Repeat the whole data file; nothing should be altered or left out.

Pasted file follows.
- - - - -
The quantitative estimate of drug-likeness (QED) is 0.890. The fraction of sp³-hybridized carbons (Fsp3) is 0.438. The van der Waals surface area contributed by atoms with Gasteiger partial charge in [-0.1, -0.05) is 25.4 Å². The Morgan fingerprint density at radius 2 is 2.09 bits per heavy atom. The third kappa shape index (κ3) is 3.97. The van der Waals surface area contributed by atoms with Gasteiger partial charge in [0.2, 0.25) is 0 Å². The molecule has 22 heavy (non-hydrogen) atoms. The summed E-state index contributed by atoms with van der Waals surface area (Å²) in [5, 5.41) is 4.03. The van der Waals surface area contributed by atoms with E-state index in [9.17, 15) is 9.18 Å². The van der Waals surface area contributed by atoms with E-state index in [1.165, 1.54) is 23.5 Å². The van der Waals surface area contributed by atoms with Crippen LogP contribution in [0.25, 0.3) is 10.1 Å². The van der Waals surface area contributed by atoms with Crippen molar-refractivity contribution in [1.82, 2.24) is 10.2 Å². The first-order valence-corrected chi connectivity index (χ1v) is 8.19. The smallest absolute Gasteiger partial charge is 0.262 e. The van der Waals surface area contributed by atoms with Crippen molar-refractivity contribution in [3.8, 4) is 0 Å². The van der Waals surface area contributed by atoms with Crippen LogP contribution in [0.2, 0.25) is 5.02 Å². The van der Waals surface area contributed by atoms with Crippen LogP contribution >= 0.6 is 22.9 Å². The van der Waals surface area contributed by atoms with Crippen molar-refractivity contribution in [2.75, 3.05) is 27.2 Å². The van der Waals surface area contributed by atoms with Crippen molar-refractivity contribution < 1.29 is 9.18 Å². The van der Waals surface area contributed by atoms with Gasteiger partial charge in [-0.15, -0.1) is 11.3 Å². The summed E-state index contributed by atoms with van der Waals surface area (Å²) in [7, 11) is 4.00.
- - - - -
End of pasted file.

The quantitative estimate of drug-likeness (QED) is 0.890. The fraction of sp³-hybridized carbons (Fsp3) is 0.438. The van der Waals surface area contributed by atoms with Gasteiger partial charge in [-0.1, -0.05) is 25.4 Å². The Morgan fingerprint density at radius 2 is 2.09 bits per heavy atom. The third kappa shape index (κ3) is 3.97. The van der Waals surface area contributed by atoms with Gasteiger partial charge in [0.2, 0.25) is 0 Å². The molecule has 22 heavy (non-hydrogen) atoms. The summed E-state index contributed by atoms with van der Waals surface area (Å²) in [5, 5.41) is 4.03. The van der Waals surface area contributed by atoms with E-state index in [9.17, 15) is 9.18 Å². The van der Waals surface area contributed by atoms with E-state index in [1.165, 1.54) is 23.5 Å². The van der Waals surface area contributed by atoms with Crippen LogP contribution in [0.25, 0.3) is 10.1 Å². The van der Waals surface area contributed by atoms with Crippen molar-refractivity contribution in [1.82, 2.24) is 10.2 Å². The first-order valence-corrected chi connectivity index (χ1v) is 8.19. The smallest absolute Gasteiger partial charge is 0.262 e. The van der Waals surface area contributed by atoms with Crippen molar-refractivity contribution in [3.8, 4) is 0 Å². The van der Waals surface area contributed by atoms with Crippen LogP contribution in [0.2, 0.25) is 5.02 Å². The van der Waals surface area contributed by atoms with Crippen LogP contribution >= 0.6 is 22.9 Å². The van der Waals surface area contributed by atoms with Crippen molar-refractivity contribution in [2.75, 3.05) is 27.2 Å². The van der Waals surface area contributed by atoms with Crippen molar-refractivity contribution < 1.29 is 9.18 Å². The van der Waals surface area contributed by atoms with Gasteiger partial charge in [-0.15, -0.1) is 11.3 Å². The summed E-state index contributed by atoms with van der Waals surface area (Å²) in [7, 11) is 4.00.